Even in a market environment that many seasoned participants are describing as a bubble, the meteoric rise of shares in Gamestop has been something else.
Shares of the US computer game retailer had, by the close on Tuesday night, rocketed by 685% since the beginning of the year - propelling the stock market value of the business beyond $10bn.
The reason for this stunning rise is only partly to do with a sudden reappraisal of the company's prospects.
It mainly reflects what is being seen in some quarters as a shifting of the balance of power in US stock markets.
The last year or so has seen a revolution in US stock trading with millions of Americans taking up the practice for the first time, empowered by zero-commission platforms such as Robinhood and Tastytrade, the platform bought last week by the British company IG Group.
These investors have taken to discussing stock trading ideas on websites such as Reddit and on private Facebook groups such as 'Robin Hood's Stock Market Watchlist'.
In the process, they have taken to developing interesting trading strategies, some of which until now have only been the preserve of sophisticated investors.
One of these is using stock options.
A 'call' option gives the buyer the right - but not the obligation - to buy a security, such as a share or a bond, at a specified price on a specified date.
A 'put' option, similarly, gives the buyer the right - but not the obligation - to sell a security at a specified price and on a specified date.
For investors, it is a good way of leveraging your position, since with an option the investor is only staking a fraction of the value of the underlying instrument.
It is, of course, more risky.
What appears to have happened with Gamestop is that a number of these private investors have taken to buying call options in Gamestop - in other words betting on a rise in the share price.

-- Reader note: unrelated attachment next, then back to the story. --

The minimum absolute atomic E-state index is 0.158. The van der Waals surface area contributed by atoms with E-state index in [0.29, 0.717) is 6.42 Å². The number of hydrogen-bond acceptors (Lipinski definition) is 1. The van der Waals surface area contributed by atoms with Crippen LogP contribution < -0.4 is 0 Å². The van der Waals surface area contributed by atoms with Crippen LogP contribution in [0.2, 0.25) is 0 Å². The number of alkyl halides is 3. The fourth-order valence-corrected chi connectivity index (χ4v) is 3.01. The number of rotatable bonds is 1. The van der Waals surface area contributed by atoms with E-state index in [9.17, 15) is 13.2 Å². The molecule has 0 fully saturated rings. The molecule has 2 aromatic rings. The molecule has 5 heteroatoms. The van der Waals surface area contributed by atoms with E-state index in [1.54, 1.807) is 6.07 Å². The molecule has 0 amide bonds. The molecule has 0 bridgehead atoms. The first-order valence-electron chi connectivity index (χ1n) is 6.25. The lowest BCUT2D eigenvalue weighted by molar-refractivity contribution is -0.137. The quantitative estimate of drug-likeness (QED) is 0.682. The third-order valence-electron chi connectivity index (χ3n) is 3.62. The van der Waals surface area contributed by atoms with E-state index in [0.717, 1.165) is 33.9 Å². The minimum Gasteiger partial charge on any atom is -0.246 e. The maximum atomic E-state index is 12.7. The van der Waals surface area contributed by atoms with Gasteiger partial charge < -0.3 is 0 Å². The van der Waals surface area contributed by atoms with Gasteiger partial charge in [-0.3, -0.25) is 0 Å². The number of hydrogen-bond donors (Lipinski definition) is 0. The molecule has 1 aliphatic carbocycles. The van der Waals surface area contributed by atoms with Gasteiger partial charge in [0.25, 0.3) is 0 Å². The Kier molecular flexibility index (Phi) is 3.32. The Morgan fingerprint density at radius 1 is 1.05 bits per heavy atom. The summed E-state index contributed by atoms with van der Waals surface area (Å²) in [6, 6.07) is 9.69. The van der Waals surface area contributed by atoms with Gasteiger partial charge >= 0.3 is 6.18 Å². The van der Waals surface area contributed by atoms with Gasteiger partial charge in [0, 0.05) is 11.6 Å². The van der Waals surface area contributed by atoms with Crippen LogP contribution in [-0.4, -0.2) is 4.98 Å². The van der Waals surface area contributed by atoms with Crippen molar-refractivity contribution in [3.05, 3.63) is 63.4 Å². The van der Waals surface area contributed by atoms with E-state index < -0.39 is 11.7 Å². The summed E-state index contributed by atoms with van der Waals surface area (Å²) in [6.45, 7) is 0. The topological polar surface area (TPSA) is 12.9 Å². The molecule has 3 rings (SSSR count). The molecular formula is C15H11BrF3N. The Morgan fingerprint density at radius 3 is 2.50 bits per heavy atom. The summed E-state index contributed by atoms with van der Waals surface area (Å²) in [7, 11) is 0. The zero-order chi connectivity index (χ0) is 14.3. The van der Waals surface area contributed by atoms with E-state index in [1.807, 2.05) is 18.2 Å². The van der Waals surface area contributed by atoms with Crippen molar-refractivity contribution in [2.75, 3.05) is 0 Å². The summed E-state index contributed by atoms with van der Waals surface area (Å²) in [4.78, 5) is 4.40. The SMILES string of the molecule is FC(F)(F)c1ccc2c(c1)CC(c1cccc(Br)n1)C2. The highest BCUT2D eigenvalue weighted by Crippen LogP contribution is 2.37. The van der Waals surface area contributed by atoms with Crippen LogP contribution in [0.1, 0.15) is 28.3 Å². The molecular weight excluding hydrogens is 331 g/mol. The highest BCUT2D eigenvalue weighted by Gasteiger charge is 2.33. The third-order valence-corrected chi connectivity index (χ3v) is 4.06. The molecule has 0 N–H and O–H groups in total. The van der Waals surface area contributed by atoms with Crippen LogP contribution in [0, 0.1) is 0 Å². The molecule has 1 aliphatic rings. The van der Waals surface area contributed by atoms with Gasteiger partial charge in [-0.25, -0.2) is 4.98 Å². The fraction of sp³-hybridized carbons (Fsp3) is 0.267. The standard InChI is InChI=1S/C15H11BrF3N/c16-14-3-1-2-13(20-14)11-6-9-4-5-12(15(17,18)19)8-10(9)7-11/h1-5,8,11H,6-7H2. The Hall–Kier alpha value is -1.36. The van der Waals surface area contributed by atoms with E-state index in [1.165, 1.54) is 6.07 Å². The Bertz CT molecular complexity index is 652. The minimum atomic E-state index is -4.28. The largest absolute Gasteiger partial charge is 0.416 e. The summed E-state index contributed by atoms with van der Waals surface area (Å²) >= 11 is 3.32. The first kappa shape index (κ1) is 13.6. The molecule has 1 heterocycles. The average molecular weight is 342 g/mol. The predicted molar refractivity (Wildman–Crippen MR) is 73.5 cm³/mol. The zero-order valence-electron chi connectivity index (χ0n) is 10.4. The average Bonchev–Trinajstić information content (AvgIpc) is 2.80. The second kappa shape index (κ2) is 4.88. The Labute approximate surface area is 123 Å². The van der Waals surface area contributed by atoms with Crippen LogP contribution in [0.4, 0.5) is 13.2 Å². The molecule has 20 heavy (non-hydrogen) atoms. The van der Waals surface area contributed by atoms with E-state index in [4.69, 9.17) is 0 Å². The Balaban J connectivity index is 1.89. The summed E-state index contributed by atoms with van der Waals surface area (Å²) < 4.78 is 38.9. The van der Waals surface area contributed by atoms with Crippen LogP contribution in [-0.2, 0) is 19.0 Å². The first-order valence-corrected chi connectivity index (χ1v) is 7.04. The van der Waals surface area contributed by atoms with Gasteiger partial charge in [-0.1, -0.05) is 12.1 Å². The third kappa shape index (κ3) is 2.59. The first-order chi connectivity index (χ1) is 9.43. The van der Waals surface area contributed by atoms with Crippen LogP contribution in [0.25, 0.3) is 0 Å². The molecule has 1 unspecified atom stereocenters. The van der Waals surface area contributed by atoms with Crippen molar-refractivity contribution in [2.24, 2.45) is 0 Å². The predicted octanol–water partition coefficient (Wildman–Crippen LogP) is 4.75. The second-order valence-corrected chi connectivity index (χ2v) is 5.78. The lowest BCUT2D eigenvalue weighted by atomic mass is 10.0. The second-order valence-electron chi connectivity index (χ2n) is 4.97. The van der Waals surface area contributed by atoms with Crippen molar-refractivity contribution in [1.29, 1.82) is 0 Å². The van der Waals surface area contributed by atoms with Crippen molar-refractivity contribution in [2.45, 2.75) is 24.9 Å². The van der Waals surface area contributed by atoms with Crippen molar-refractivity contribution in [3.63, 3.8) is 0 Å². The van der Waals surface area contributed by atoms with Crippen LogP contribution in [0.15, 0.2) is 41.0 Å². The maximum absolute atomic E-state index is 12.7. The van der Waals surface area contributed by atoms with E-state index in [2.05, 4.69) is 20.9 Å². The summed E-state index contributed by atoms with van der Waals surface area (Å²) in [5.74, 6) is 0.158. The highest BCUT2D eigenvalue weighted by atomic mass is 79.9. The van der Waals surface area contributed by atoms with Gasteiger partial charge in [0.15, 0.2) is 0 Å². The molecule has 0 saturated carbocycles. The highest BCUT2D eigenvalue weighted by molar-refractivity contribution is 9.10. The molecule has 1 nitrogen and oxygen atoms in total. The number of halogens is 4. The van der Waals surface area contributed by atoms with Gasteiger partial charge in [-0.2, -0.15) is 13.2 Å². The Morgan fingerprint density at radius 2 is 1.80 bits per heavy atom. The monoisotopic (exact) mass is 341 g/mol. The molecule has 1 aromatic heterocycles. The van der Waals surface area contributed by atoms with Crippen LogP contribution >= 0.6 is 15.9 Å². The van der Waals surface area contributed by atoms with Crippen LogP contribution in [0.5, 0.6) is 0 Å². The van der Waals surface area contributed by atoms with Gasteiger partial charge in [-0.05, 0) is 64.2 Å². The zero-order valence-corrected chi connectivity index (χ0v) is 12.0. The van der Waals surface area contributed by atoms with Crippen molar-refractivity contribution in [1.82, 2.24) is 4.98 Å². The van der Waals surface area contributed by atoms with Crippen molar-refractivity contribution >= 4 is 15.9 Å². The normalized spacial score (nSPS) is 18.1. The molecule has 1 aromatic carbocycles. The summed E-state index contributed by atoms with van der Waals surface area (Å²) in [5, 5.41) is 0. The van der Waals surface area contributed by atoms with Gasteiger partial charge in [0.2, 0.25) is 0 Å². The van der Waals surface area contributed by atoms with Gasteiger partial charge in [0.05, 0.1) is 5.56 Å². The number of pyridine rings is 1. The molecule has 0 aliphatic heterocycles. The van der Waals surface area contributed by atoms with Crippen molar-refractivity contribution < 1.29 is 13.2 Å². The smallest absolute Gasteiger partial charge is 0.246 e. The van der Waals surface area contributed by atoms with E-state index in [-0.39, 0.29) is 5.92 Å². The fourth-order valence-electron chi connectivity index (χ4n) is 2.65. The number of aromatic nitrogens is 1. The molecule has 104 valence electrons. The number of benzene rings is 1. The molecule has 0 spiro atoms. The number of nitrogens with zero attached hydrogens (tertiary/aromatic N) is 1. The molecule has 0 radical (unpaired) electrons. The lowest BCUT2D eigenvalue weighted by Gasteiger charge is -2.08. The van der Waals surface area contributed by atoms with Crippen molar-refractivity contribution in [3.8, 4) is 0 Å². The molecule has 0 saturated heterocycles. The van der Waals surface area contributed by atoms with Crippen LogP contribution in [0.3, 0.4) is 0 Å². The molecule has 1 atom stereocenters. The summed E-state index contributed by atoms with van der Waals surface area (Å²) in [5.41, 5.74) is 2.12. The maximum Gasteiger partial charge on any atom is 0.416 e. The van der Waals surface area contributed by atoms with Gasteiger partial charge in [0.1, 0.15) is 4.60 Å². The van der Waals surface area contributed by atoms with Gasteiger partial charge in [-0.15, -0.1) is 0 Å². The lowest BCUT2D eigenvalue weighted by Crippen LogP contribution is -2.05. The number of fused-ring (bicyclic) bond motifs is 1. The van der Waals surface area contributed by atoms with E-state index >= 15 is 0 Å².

When a broker sells an investor a 'call' option, they will seek to 'hedge' their risk, for example by buying shares in that company themselves.
That way, should the option be exercised, the broker will be able to deliver the shares at the price and on the date specified.
Accordingly, as more investors have bought calls in Gamestop, the share price has risen.
What has generated the explosion in the share price in this instance, however, is an additional factor - which is that Gamestop had been the target of a number of 'short sellers'.
These are investors who bet on a fall in the price of a particular security such as a stock or a bond.
They typically do this, for example, by borrowing shares in a particular company and then selling them.
If the share price falls, they will then buy those shares back at the lower price, sealing in their profit.
The shares are then returned to the original investor from whom they were borrowed.
In the case of Gamestop, because a number of investors have assumed its market will evaporate, they have been short-selling or 'shorting' the stock.
Accordingly, when Gamestop's share price rose as those who had sold call options bought shares in the company to protect their position, some short-sellers realised they would need to do likewise.
There was, in market jargon, a 'short squeeze'.
The shorts were forced into buying the shares as well - squeezing the price higher.
What prompted these investors to look at Gamestop in the first place?
The answer to that appears to date back to September last year when the activist investor RC Ventures took a 12.5% stake in the business and began agitating for change - specifically for the business to step up its online activities.